And she’s like, Mathis, we’re going to take you back. You know, Ms. Mathis, we’re going to take you back on next. Then everybody was fine. Like, nobody’s happy that things are overbooked. But once she told everybody where they were going to be at and how much more time they were going to be, wait, the revolt stopped.
So I think that in your shit is always going to happen. No matter what your business is, no matter how good you plan shit is always going to go wrong. It’s not going to go, right. You’re always going to have some customer that’s pissed off. You’re always, it’s just, it’s inevitable.
[00:03:38] Sean: It could be that it’s not necessarily that it even goes wrong. But it’s going to piss off your customers. Right? I had to take Riley in for seventh grade shots, scheduled an appointment, went in there right on time. They actually called us back. You had to wait a while right on time. He did his whole weigh in and height and all that kind of stuff. All was good. And I was like, all right, you know, couple Two required shots, vaccinations that you needed for seventh grade.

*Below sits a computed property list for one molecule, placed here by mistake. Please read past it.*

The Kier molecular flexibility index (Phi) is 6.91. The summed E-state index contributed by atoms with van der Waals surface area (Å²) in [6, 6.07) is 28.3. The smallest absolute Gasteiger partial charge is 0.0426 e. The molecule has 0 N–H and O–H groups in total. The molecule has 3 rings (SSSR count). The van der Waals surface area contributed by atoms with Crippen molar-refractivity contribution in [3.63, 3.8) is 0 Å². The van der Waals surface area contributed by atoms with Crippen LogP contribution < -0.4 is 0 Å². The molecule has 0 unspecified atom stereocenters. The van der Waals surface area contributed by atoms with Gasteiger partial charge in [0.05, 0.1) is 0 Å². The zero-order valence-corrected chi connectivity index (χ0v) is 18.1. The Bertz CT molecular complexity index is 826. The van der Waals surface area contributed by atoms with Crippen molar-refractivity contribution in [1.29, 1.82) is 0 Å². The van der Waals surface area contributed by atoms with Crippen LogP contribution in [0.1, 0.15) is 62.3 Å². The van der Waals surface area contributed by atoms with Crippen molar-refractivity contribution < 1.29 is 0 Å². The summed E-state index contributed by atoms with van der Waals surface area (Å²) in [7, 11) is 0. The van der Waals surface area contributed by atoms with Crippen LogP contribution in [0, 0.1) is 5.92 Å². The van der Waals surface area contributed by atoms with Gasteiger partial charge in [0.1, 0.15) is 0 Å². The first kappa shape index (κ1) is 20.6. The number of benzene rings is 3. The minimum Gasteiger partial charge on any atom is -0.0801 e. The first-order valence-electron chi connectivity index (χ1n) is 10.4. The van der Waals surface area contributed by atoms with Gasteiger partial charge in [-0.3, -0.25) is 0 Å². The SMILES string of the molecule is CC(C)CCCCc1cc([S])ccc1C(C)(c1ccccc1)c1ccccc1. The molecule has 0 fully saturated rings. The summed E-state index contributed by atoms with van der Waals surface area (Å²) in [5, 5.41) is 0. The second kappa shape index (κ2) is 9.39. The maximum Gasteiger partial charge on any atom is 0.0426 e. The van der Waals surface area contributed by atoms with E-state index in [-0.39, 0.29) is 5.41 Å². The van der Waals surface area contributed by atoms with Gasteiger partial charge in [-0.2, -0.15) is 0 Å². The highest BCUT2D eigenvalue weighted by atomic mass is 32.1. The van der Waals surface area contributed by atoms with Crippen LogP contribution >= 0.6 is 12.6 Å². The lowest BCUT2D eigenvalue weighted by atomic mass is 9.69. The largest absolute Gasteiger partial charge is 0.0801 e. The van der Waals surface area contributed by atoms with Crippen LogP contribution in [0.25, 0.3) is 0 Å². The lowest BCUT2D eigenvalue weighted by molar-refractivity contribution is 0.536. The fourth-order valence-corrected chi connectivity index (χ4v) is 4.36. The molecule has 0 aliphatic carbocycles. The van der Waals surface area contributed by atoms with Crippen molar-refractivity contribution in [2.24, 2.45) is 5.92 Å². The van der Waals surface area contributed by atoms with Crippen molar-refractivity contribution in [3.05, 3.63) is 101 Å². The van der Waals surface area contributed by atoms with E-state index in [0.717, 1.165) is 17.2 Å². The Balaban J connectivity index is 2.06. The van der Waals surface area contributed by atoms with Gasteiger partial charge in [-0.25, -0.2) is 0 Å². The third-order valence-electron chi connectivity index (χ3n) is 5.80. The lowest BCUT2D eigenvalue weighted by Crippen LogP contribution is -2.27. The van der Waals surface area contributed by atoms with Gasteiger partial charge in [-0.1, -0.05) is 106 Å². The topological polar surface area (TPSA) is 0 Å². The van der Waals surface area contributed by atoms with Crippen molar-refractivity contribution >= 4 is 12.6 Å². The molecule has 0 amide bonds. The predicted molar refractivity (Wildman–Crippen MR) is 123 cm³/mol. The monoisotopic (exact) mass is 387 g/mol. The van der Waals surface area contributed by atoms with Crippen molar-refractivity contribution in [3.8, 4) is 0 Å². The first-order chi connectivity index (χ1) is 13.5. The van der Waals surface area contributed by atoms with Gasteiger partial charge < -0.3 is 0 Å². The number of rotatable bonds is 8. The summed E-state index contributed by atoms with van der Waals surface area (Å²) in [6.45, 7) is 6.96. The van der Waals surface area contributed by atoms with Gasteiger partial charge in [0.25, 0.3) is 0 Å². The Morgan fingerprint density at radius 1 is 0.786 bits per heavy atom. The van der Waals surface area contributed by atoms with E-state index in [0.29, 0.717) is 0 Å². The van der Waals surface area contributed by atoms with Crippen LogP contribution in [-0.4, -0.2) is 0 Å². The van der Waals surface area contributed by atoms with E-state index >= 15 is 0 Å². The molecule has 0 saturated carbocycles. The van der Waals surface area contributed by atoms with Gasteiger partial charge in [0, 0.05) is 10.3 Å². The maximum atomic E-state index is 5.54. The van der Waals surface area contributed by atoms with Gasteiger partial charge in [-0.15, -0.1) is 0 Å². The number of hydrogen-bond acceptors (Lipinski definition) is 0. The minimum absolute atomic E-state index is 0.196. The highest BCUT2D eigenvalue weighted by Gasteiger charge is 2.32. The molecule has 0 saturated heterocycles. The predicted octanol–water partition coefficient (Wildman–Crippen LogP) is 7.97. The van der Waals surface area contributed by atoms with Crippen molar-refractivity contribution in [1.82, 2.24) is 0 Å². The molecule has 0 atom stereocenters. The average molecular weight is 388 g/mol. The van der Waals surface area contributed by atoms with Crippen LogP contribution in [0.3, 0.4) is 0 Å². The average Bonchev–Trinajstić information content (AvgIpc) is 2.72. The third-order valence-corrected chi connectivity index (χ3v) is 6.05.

I’m like, this should be super quick, right? Everything so far, right on time. Then they take us to the room, which is the room that we would eventually get the shots. However, we sat there by ourselves for 40 minutes. Did somebody come in and tell you it was 40 minutes before somebody came in in fine. Right.
[00:04:26] Torie: If they were like, oh my goodness. We’re so sorry. We are so booked because something serious happened. What else? You can tell people whatever, but as long as you let them know, people are going to understand that.
[00:04:37] Sean: And if anything, it would’ve, it would’ve broke up. The fact that I was now counting how long we were left alone in this damn room to finally have somebody come in there to then try to get us to take even more shots to then have her leave.
Then finally somebody comes in to actually administer it. A couple of minutes later, we’re done, but that whole giant gap in the middle did nothing but piss me off and it could have been completely perfect.